According to St.Luke the Physician it is Good for the Soul
Saturday, October 22, 2022
|Rosa 'Westerland' 22 October 2022|
|Rosa 'Ebb Tide' 22 October 2022|
King James Bible
And he took bread, and gave thanks, and brake it, and gave
unto them, saying, This is my body which is given for you: this do in
remembrance of me.
I never inject my religious beliefs into my blogs. But I
often mention this citation from St. Luke which to me “Do this in
remembrance of me,” is one of the finest bits of writing anywhere. It does not
make a difference if you are a believer or not, to do some action, even
an ordinary one, and to dedicate it to the memory of someone you love (or loved
if dead) has no parallel.
My Rosemary died on December 9 2020 and there is not one day
(day or night) that I do not remember her and the life we shared for 52 years.
I have a friend who is married but says he is happy to live in
solitude. Unlike me he has been married before and had children with that first
wife. He has lived in two cities in the US with these two women. I am unable to
understand his contentment.
In my case I shared Mexico City, Burnaby, Vancouver and many
trips to Mexico, the US, Argentina, Uruguay, Spain, France, England and Italy
with her. We shared a large garden, two granddaughters and two daughters. We
shared a love for dance, theatre, music and art. We loved to travel.
Having to live alone (ameliorated by the fact I have two generously
affectionate cats, Niño and Niña, brother and sister), forces me into an
unwanted but inescapable isolation. Luckily I can count my blessings of having
lived a lifetime with Rosemary.
Today when I scanned a droopy Rosa ‘Westerland’(cut it
yesterday but it did not like to wait until today to be scanned) and a dark red
Rosa ‘Ebb Tide’, I did not have to think far to figure out that the two roses
were all about Rosemary and that to scan them was an action of remembrance of
In Spanish “to share” is “compartir”. It is a beautiful word
that has not been ruined by the social media kind of sharing. It literally
means to part with (as in break with) and its origins may be from St. Luke and
of Christ breaking bread to share with His apostles.
The orange rose was a rose that finally made Rosemary
realize that a bright colour could be a nice one in a garden even if it was not
blue or white (her favourite garden colours). We shared a love for this
prolific and very healthy rose to which I always made Rosemary smile when I
reminded her that it had the scent of synthetic apricot jam. And even in its droopy state it is lovely in what may be its last gasp until next year.
The second rose, a much more recent acquisition that
Rosemary was able to see before she died, is a dark red colour that ages almost
to black. She loved it elegance and its perfectly symmetrical petal layout.
While I scan, I try not to think as people are constantly
telling me, “She would have liked that you are scanning these two roses.”
It is enough for me that the scanning of them, and
many other plants, which now are near 3000, since I started in 2001; will probably disappear when I go to my own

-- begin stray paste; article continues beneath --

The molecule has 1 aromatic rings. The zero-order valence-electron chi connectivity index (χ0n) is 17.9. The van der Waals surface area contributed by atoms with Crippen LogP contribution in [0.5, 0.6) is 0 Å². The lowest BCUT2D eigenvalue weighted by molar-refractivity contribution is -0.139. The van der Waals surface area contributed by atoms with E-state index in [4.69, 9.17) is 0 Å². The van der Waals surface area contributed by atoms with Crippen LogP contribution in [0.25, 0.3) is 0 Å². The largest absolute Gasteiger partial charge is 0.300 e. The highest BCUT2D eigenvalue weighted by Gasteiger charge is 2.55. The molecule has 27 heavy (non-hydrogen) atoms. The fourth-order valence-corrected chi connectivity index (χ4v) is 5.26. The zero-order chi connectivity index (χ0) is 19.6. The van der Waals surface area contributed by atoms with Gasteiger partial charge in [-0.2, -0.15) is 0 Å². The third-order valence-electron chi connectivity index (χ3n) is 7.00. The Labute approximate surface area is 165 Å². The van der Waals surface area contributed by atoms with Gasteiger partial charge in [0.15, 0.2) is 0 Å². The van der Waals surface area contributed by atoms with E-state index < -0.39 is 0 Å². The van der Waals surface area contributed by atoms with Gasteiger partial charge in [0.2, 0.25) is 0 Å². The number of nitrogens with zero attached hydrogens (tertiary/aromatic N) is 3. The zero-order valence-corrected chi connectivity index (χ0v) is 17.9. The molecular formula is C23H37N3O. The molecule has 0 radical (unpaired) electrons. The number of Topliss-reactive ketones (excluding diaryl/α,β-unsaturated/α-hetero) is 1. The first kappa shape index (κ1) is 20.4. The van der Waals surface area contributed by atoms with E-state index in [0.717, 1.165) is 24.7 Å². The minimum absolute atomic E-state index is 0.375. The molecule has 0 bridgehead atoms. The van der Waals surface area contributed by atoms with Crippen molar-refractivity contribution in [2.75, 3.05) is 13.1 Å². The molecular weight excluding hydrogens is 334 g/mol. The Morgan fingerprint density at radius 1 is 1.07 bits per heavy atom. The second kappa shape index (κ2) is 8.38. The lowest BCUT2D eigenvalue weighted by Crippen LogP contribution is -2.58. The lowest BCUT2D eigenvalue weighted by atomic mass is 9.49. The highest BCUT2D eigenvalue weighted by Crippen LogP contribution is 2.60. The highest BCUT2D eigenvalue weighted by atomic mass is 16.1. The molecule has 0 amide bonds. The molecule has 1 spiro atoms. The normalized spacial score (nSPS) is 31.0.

But while I am alive it is a personal remembrance. A
remembrance that St. Luke the physician would say is good for the soul.
Monday, October 17, 2022
|Rebecca Stewart & Brother Edwin Reggio,C.S. C. - Austin, Texas 2010|
Afew days ago I sent the paragraph below to my eldest
granddaughter Rebecca who is now 25.
& I are in an extraordinary occurrence. I first met my Manila born Tía
Fermina in Buenos Aires when I was 8. You met her in Houston when you were 11.
I met Inecita,my godmother and first cousin when I was 8 at my birthday party
(I don't remember her from my baptism!) & you met her when you were 7. I
had Brother Edwin, C.S.C. as a teacher
in 1958 & I was 16. You were 10 when you stayed at St. Joseph's Hall. Also
statistically nice, Abi [my wife Rosemary] not only met and we lived with my
mother but also my grandmother. And of course she knew Inecita and Brother Edwin.
Abi and I watched my mother die. You and I watched Abi die. You even met my
half brother. You and I cannot escape this bond. It is a wonder.
That is quite
incredible. Never thought of it until now.
In my life there are multiple instances on the whims of why
things happen. In an open letter, in my desk that I have never read written by
my mother’s paramour when she was in Manila I know that in the contents he
confesses that he is gay. My mother, sister, brother and widowed mother
immediately moved to Buenos Aires. Which is why I was born there some years later.
In 1977 I participated in a coup (with 1906 Mauser in hand)
against the then president of Argentina, Arturo Illía. He went home in a cab.
In 1972 he gave a lecture at the Universidad Iberoamericana in Mexico City
where I was teaching. After his lecture I told him about our connection. He gave
me a big hug.
When I left Buenos Aires after my two year conscription in
the Argentine Navy I was able to get on an ELMA (Empresa Líneas Marítimas
Argentinas) Victory Ship called Río Aguapey that took me to my mother’s home in
Veracruz. Only 10 years ago I found out it had been built in the Burrard
Shipyards in North Vancouver.
At the end of 1967 after a short trip to San Francisco I had
my hear, hippie style to my shoulders. I was laying around in a Veracruz beacn
not knowing what to do with my life. I moved to Mexico City and my friend Raúl
Guerrero Montemayor instructed me on the Berlitz method for teaching a language
and he put me into a school where we were sent out to teach the executives and
secretaries of American companies. It was there where I first set eyes on
Rosemary. We were married the next year. I was 25 and Rosemary was 23.
While working washing cars at Tilden-Rent-a-Car on Alberni
Street in 1977 I was taking stroke improvement classes at the YMCA. A lovely
woman from Montreal in my class found out I was a photographer. She asked me to
photograph her. I did not know that she worked in the gift department of Holt
Renfrew and that she placed my portraits of her in frames there. That led the
whole Army & Navy Cohen family to hire me for portraits which ultimately
took me from Vancouver Magazine fashion editor Gabriel Levy to art director
Rick Staehling and editor Malcolm Parry. My magazine photography career began
The coincidences thanks to Vancouver Magazine, the
Georgia Straight and the Globe and Mail have placed me facing with my camera